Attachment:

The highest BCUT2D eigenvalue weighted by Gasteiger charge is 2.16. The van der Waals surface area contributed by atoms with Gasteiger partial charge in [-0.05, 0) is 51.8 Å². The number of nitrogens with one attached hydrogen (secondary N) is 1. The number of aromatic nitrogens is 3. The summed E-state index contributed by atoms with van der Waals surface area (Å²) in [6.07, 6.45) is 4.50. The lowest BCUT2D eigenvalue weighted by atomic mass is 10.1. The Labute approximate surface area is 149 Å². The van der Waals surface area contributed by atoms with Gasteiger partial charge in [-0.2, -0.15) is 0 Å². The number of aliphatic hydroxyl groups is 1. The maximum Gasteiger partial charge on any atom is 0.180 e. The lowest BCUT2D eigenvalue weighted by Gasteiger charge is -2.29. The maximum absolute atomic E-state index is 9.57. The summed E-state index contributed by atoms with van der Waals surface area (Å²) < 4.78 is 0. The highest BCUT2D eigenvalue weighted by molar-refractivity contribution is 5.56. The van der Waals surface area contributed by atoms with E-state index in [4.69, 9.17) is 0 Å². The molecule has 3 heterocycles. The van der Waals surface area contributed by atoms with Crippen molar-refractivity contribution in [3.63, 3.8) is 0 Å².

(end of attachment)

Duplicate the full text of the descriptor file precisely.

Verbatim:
The highest BCUT2D eigenvalue weighted by Gasteiger charge is 2.16. The van der Waals surface area contributed by atoms with Gasteiger partial charge in [-0.05, 0) is 51.8 Å². The number of nitrogens with one attached hydrogen (secondary N) is 1. The number of aromatic nitrogens is 3. The summed E-state index contributed by atoms with van der Waals surface area (Å²) in [6.07, 6.45) is 4.50. The lowest BCUT2D eigenvalue weighted by atomic mass is 10.1. The Labute approximate surface area is 149 Å². The van der Waals surface area contributed by atoms with Gasteiger partial charge in [-0.2, -0.15) is 0 Å². The number of aliphatic hydroxyl groups is 1. The maximum Gasteiger partial charge on any atom is 0.180 e. The lowest BCUT2D eigenvalue weighted by Gasteiger charge is -2.29. The maximum absolute atomic E-state index is 9.57. The summed E-state index contributed by atoms with van der Waals surface area (Å²) < 4.78 is 0. The highest BCUT2D eigenvalue weighted by molar-refractivity contribution is 5.56. The van der Waals surface area contributed by atoms with E-state index in [4.69, 9.17) is 0 Å². The molecule has 3 heterocycles. The van der Waals surface area contributed by atoms with Crippen molar-refractivity contribution in [3.63, 3.8) is 0 Å².